An Australian Christmas dessert, that is a sweat crumbly slice eaten over Christmas time or given as gifts. Our recipe for white Christmas is below.
Origin Of White Christmas Slice
White Christmas is an Australian dessert.
known as a mixture of raisins, glacé cherries, desiccated coconut, icing sugar, milk powder, and Rice Bubbles. Including, hydrogenated coconut oil (such as the brand Copha) as the binding ingredient.
To prepare, the hydrogenated oil is melted and combined with the dry ingredients. Then, the mixture is poured into a rectangular baking tin and left to set. Usually in the refrigerator. Once set, it is cut into squares for eating.
It is a popular Christmas food item, especially as it can easily be made by children.
White Christmas Slice
- baking tin
- 500 g White Chocolate Melts
- 1 1/2 cups Rice Bubbles
- 100 g Red Glacèd Cherries Halved
- 160 g Almonds roasted, halved
- 160 g Sultanas
- 1 cup Desiccated Coconut (90g)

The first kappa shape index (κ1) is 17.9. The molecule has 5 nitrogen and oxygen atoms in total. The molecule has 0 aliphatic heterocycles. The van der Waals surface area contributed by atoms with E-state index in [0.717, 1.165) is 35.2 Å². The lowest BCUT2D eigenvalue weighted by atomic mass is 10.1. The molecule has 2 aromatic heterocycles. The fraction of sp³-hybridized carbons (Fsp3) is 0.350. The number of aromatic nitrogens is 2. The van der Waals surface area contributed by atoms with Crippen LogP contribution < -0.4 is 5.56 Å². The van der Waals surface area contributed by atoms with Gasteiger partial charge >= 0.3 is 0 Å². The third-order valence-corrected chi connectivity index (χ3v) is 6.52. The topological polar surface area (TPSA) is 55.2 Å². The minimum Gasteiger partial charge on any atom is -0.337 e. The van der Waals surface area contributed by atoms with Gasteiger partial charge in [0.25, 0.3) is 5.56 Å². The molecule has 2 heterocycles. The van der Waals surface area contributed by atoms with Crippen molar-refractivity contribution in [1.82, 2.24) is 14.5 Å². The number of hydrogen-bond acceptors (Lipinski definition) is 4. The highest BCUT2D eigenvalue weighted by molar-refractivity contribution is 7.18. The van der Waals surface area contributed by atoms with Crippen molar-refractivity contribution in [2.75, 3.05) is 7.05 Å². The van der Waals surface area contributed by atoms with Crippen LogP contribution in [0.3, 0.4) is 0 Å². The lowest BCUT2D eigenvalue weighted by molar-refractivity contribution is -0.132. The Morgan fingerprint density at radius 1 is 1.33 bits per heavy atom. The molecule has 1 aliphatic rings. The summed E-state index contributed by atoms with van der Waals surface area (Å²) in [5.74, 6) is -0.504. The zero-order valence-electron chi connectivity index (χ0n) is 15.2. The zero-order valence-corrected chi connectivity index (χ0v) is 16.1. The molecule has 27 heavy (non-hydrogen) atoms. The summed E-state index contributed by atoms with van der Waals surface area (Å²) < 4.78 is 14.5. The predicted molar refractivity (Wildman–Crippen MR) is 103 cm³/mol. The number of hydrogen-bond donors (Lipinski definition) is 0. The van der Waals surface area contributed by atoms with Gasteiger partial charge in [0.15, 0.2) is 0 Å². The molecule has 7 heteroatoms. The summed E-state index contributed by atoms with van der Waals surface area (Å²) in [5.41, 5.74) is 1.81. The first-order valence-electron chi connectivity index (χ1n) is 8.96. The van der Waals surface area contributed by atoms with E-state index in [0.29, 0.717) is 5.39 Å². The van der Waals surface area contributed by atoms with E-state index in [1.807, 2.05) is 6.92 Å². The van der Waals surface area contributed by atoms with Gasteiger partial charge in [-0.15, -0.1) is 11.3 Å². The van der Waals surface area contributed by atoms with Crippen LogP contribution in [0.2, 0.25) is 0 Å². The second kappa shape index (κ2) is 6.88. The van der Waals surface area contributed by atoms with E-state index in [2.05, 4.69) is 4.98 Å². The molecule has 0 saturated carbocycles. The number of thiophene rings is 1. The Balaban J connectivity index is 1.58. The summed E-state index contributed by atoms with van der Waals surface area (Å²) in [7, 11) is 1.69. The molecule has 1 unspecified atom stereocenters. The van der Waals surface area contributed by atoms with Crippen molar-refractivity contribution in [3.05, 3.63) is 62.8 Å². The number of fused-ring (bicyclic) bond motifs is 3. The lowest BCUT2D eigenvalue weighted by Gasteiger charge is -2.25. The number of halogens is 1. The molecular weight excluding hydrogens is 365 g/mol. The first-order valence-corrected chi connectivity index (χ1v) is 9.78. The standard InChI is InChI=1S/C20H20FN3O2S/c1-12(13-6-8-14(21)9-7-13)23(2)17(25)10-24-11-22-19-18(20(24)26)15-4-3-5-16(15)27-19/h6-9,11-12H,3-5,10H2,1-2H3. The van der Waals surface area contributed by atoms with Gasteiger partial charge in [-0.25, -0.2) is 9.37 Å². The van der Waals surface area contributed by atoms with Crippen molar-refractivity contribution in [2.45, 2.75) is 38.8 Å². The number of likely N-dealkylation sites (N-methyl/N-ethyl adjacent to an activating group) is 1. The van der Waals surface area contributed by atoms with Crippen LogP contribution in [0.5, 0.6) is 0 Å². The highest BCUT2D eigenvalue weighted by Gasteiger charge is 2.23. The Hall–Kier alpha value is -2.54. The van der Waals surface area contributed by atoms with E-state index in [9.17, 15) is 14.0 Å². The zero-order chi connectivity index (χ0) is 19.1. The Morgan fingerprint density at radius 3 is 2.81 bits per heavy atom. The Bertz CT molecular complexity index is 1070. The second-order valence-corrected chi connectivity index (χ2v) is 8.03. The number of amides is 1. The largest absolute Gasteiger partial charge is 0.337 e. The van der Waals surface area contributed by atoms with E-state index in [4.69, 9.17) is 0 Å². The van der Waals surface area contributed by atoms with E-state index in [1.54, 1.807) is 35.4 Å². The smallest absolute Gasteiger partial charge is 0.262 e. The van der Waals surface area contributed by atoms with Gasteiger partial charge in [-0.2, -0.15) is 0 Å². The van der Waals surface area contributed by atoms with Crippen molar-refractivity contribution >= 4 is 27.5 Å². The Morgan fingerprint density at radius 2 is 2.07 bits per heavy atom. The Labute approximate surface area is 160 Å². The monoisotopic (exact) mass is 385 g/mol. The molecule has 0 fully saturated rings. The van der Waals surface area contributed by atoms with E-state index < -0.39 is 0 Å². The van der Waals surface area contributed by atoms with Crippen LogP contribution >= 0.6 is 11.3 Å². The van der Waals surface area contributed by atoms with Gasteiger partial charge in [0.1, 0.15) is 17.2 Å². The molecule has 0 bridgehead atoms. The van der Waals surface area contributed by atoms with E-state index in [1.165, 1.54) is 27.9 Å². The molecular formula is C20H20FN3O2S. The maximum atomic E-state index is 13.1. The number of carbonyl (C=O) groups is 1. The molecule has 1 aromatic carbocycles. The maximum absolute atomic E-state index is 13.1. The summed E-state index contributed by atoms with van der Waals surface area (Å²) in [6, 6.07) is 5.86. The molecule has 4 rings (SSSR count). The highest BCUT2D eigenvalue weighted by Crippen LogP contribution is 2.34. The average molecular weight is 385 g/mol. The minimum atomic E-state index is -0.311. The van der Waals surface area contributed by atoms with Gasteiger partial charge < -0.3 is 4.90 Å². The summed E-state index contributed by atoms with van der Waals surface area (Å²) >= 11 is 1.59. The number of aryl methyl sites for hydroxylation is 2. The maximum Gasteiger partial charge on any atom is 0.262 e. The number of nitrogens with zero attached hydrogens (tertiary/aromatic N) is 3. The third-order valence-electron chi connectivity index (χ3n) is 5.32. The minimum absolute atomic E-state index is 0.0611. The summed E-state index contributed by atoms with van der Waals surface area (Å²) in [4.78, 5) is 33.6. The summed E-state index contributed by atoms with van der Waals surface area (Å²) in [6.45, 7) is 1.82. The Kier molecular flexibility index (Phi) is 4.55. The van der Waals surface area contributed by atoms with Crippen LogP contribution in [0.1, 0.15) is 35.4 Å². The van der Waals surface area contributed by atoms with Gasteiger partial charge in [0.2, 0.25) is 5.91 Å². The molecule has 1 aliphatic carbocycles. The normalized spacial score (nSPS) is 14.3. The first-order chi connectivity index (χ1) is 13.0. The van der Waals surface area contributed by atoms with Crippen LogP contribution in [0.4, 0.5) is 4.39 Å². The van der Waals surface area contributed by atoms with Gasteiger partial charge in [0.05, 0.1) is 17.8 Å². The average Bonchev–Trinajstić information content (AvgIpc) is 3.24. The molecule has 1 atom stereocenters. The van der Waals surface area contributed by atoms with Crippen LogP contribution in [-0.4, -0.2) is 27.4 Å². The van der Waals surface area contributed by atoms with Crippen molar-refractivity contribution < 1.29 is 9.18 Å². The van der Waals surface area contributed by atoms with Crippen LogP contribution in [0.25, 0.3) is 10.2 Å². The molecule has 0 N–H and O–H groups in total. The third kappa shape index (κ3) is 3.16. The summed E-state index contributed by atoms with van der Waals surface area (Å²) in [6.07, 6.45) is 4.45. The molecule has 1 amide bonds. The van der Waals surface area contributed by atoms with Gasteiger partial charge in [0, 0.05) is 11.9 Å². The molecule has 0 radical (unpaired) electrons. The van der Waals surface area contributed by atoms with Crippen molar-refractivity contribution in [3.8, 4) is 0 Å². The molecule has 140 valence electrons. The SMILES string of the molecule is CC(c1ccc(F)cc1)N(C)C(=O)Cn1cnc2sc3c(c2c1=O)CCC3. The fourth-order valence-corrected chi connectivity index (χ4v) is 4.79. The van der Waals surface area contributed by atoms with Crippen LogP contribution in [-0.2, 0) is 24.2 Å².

- 1 tsp Vanilla Extract
- Line a 30cm x 20cm (base) baking pan with baking paper. Melt the chocolate in a heatproof bowl over a saucepan of simmering water (don't let bowl touch water).
- Fold in the remaining ingredients. Pour mixture into the prepared pan, pressing down with a large metal spoon. Refrigerate for 4 hours or until set
- Turn slice onto a chopping board. Using a knife that has been dipped in hot water, cut into squares. Serve.
Suggestions For White Christmas
Try raspberry lollies instead of cherries for a more child-friendly version. Alternatively, omit almonds for a nut-free version. Use sugar-free chocolate for a keto version and dairy-free chocolate for both fodmap and dairy-free versions. Gluten-free only needs gluten-free rice bubbles.
Every year the family would make white Christmas together taking turns in the different tasks. As there is no cooking involved, it makes it a family-friendly treat from the start. From December 1st all our treats would start to be made and white Christmas was no exception. In fact, we made it several times throughout December whenever we ran out.
As I grew older and moved out of home I started making big batches of these to give as presents for people along with other Christmas goodies. They make great thank you gifts for teachers, colleagues, secret Santa, etc.
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